R1 Chart show will not play full Thatcher row song

  • Published
Wizard of Oz lobby card and Margaret Thatcher
Image caption,
Radio 1's decision follows this week's surge in sales for the Wizard of Oz track

The Wizard of Oz song at the centre of an anti-Margaret Thatcher campaign will not be played in full on the Official Chart Show.

Instead a five-second clip of the 51-second song will be aired as part of a Newsbeat report, Radio 1 controller Ben Cooper said.

Sales of Ding Dong! The Witch is Dead have soared since the former Prime Minister's death on Monday, aged 87.

Mr Cooper called the decision "a difficult compromise".

The song is set to take the number three spot in Sunday's countdown, according to the Official Charts Company.

Speaking to Radio 1 Newsbeat, Mr Cooper said: "The decision I have made is I am not going to play it in full but that I will play a clip of it in a news environment.

"When I say a news environment, that is a newsreader telling you about the fact that this record has reached a certain place in the chart and here is a clip of that track.

Media caption,

Ben Cooper says the decision is a "compromise" but not a "fudge"

"It is a compromise and it is a difficult compromise to come to. You have very difficult and emotional arguments on both sides of the fence.

"Let's not forget you also have a family that is grieving for a loved one who is yet to be buried."

Mr Cooper has also published a blog in which he said he had been "caught between a rock and a hard place".

"Nobody at Radio 1 wishes to cause offence but nor do I believe that we can ignore the song in the chart show," he wrote.

"To ban the record from our airwaves completely would risk giving the campaign the oxygen of further publicity and might inflame an already delicate situation."

The announcement was followed by a statement from the BBC director general, Tony Hall, who added: "I understand the concerns about this campaign. I personally believe it is distasteful and inappropriate.

"However, I do believe it would be wrong to ban the song outright as free speech is an important principle and a ban would only give it more publicity."

The decision has already drawn criticism, with Radio Times film reviewer Andrew Collins accusing the corporation of "caving in" on Twitter.

Footballer turned pundit Stan Collymore was also disdainful, saying it was "amazing that our state broadcaster really does act like it's 70's Soviet equivalents at times".

But the BBC's stance was welcomed by DJ Neil Fox, who told the BBC on Friday he felt the song was "inappropriate" and that it should only be aired, if at all, as part of a news bulletin.

BBC 6 Music DJ Jarvis Cocker was less enthusiastic and said: "It's the chart, the market has spoken - it's a free speech issue and there's no middle-ground. Part of being in a democracy is that you listen to opposing voices.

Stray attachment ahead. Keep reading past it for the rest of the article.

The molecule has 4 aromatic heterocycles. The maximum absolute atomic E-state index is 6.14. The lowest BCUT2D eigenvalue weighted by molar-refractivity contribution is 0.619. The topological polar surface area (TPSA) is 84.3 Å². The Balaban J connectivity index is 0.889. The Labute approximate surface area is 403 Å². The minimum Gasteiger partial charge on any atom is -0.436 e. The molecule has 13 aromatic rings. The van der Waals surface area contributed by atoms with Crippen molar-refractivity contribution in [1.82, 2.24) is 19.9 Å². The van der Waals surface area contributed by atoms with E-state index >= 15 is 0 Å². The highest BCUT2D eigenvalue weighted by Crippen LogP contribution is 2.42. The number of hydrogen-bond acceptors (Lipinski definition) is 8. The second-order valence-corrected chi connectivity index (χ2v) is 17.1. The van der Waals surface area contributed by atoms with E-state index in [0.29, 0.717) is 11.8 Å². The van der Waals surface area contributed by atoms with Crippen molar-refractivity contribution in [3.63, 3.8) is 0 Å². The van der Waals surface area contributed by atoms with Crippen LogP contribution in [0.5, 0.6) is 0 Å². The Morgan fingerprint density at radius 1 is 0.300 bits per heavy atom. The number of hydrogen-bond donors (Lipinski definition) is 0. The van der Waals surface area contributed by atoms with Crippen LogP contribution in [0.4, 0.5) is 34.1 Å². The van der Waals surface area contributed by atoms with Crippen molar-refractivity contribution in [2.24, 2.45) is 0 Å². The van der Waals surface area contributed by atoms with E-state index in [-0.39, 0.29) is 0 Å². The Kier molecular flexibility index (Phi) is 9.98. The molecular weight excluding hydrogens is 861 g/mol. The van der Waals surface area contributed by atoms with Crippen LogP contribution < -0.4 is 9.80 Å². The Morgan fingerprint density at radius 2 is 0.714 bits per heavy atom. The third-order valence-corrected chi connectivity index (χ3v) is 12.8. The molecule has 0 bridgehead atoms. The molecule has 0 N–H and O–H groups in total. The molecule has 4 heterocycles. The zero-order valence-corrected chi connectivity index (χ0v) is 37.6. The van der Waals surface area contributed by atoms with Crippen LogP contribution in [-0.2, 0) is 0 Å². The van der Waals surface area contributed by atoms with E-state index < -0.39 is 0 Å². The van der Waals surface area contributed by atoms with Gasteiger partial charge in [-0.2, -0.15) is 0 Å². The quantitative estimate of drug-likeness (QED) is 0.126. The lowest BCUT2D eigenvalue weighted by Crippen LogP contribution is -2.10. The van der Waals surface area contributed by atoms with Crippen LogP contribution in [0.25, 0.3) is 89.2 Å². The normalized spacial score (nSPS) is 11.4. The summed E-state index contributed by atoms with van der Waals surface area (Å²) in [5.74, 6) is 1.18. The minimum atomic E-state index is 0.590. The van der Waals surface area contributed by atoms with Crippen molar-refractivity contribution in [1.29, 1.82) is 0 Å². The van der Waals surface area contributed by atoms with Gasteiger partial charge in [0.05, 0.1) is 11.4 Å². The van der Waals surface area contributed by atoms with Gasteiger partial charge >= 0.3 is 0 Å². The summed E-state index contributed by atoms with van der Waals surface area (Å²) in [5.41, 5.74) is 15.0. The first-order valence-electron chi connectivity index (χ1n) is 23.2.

"The song is only 50 seconds long and in a weird way, without wanting to be offensive, maybe it's what she would have wanted.

This was a premier that seemed to thrive on conflict and this is her passing now being marked with some kind of controversy."

Statistical reality

The original song was performed in the 1939 Judy Garland film by characters celebrating the demise of the much-hated Wicked Witch of the East.

The campaign has been called "tasteless" by the BBC's director general Tony Hall, Deputy Prime Minister Nick Clegg and others, though few have called for the song to be banned outright.

DJ Paul Gambaccini and former director general Greg Dyke are among those who have taken the opposite position, arguing that the chart is a statistical reality that should not be editorialised.

Speaking to the BBC, Gambaccini said: "This is unprecedented.

"Rather than the show just happening and fading away, this becomes part of the BBC history of censorship, including Je T'aime, Relax and God Save The Queen. So let's clear a space in the textbook."

Vivienne Pattison of Mediawatch UK, a group that campaigns for family values in the media, said she thought Mr Cooper had made the right decision.

She told the BBC: "Initially I thought they should play the song and be done with it and toughen it out, but I have read his statement and I think that is probably a pretty good way to do it.

"Horrible and distasteful though it is, he has been put in a very difficult position so good on him."

Ding Dong!, attributed to Garland and the cast of the movie, is also expected to feature in the Big Top 40, broadcast on commercial radio stations.

A spokesman for Capital FM, which makes the show, said it was currently "reviewing the situation".

Image caption,
Punk band Notsensibles wrote (I'm In Love With) Margaret Thatcher in 1980 as a 'tongue-in-cheek' protest song

Rival campaigns are under way to get a song considered to be more favourable to Baroness Thatcher into this week's countdown as well.

One Facebook group is seeking to boost sales of (I'm In Love With) Margaret Thatcher, a 1980 track by the punk band Notsensibles.

That news came as a surprise to band member Steven Hartley, who told the BBC News website the song had been conceived as a satirical swipe at the former Conservative leader.

"We were of Thatcher's Britain - just a bunch of ordinary north-west lads from a north-western town," said guitarist Hartley, who nonetheless said it would be "great" if the song charted.

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